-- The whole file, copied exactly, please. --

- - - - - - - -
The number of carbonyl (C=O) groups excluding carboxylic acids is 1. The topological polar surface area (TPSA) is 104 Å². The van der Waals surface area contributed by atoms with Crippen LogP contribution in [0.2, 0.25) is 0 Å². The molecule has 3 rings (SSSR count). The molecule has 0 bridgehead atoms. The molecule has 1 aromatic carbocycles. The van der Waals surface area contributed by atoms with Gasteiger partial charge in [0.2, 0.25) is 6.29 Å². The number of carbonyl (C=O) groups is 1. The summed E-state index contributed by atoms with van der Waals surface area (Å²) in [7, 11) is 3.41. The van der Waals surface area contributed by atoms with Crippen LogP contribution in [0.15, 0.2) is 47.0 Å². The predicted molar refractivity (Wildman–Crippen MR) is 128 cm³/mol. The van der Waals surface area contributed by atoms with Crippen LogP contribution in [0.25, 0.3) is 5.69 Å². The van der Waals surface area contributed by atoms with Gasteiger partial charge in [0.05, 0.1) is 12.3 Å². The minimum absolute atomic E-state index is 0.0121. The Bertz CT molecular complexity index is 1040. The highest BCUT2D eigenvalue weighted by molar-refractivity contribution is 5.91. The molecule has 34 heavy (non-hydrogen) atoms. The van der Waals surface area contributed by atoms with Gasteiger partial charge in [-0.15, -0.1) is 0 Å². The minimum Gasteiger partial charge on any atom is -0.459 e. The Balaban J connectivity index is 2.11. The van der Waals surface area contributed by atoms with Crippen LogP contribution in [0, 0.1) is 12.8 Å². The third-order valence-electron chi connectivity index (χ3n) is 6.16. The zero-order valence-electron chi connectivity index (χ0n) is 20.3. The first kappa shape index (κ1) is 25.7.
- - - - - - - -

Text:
The number of carbonyl (C=O) groups excluding carboxylic acids is 1. The topological polar surface area (TPSA) is 104 Å². The van der Waals surface area contributed by atoms with Crippen LogP contribution in [0.2, 0.25) is 0 Å². The molecule has 3 rings (SSSR count). The molecule has 0 bridgehead atoms. The molecule has 1 aromatic carbocycles. The van der Waals surface area contributed by atoms with Gasteiger partial charge in [0.2, 0.25) is 6.29 Å². The number of carbonyl (C=O) groups is 1. The summed E-state index contributed by atoms with van der Waals surface area (Å²) in [7, 11) is 3.41. The van der Waals surface area contributed by atoms with Crippen LogP contribution in [0.15, 0.2) is 47.0 Å². The predicted molar refractivity (Wildman–Crippen MR) is 128 cm³/mol. The van der Waals surface area contributed by atoms with Crippen LogP contribution in [0.25, 0.3) is 5.69 Å². The van der Waals surface area contributed by atoms with Gasteiger partial charge in [0.05, 0.1) is 12.3 Å². The minimum absolute atomic E-state index is 0.0121. The Bertz CT molecular complexity index is 1040. The highest BCUT2D eigenvalue weighted by molar-refractivity contribution is 5.91. The molecule has 34 heavy (non-hydrogen) atoms. The van der Waals surface area contributed by atoms with Gasteiger partial charge in [-0.15, -0.1) is 0 Å². The minimum Gasteiger partial charge on any atom is -0.459 e. The Balaban J connectivity index is 2.11. The van der Waals surface area contributed by atoms with Crippen LogP contribution in [0, 0.1) is 12.8 Å². The third-order valence-electron chi connectivity index (χ3n) is 6.16. The zero-order valence-electron chi connectivity index (χ0n) is 20.3. The first kappa shape index (κ1) is 25.7.